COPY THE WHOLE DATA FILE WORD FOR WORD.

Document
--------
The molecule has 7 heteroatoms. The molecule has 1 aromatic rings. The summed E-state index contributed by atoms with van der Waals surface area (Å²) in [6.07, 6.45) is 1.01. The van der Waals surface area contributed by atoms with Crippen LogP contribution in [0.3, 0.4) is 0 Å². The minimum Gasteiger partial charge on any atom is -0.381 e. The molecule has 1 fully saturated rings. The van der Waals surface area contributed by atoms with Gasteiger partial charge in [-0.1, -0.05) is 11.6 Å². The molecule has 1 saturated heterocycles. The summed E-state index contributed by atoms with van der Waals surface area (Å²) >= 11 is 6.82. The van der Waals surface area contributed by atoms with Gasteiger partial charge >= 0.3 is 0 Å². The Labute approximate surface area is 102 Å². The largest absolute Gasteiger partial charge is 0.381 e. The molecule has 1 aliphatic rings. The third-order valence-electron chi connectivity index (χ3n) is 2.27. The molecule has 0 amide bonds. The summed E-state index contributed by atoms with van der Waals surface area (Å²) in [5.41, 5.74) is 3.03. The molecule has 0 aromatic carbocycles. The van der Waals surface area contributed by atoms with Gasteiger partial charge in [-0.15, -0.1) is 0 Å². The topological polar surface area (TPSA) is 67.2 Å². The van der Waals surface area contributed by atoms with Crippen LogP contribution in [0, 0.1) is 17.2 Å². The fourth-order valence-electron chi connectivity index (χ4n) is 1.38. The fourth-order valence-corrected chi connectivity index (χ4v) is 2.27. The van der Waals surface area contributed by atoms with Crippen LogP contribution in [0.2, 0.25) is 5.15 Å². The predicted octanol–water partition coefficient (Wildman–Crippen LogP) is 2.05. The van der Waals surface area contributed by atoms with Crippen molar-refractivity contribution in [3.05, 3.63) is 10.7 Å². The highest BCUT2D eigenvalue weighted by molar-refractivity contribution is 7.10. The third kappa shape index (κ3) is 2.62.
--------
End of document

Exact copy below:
The molecule has 7 heteroatoms. The molecule has 1 aromatic rings. The summed E-state index contributed by atoms with van der Waals surface area (Å²) in [6.07, 6.45) is 1.01. The van der Waals surface area contributed by atoms with Crippen LogP contribution in [0.3, 0.4) is 0 Å². The minimum Gasteiger partial charge on any atom is -0.381 e. The molecule has 1 fully saturated rings. The van der Waals surface area contributed by atoms with Gasteiger partial charge in [-0.1, -0.05) is 11.6 Å². The molecule has 1 saturated heterocycles. The summed E-state index contributed by atoms with van der Waals surface area (Å²) >= 11 is 6.82. The van der Waals surface area contributed by atoms with Gasteiger partial charge >= 0.3 is 0 Å². The Labute approximate surface area is 102 Å². The largest absolute Gasteiger partial charge is 0.381 e. The molecule has 1 aliphatic rings. The third-order valence-electron chi connectivity index (χ3n) is 2.27. The molecule has 0 amide bonds. The summed E-state index contributed by atoms with van der Waals surface area (Å²) in [5.41, 5.74) is 3.03. The molecule has 0 aromatic carbocycles. The van der Waals surface area contributed by atoms with Gasteiger partial charge in [-0.15, -0.1) is 0 Å². The topological polar surface area (TPSA) is 67.2 Å². The van der Waals surface area contributed by atoms with Crippen LogP contribution in [0, 0.1) is 17.2 Å². The fourth-order valence-electron chi connectivity index (χ4n) is 1.38. The fourth-order valence-corrected chi connectivity index (χ4v) is 2.27. The van der Waals surface area contributed by atoms with Crippen LogP contribution in [0.2, 0.25) is 5.15 Å². The predicted octanol–water partition coefficient (Wildman–Crippen LogP) is 2.05. The van der Waals surface area contributed by atoms with Crippen molar-refractivity contribution in [3.05, 3.63) is 10.7 Å². The highest BCUT2D eigenvalue weighted by molar-refractivity contribution is 7.10. The third kappa shape index (κ3) is 2.62.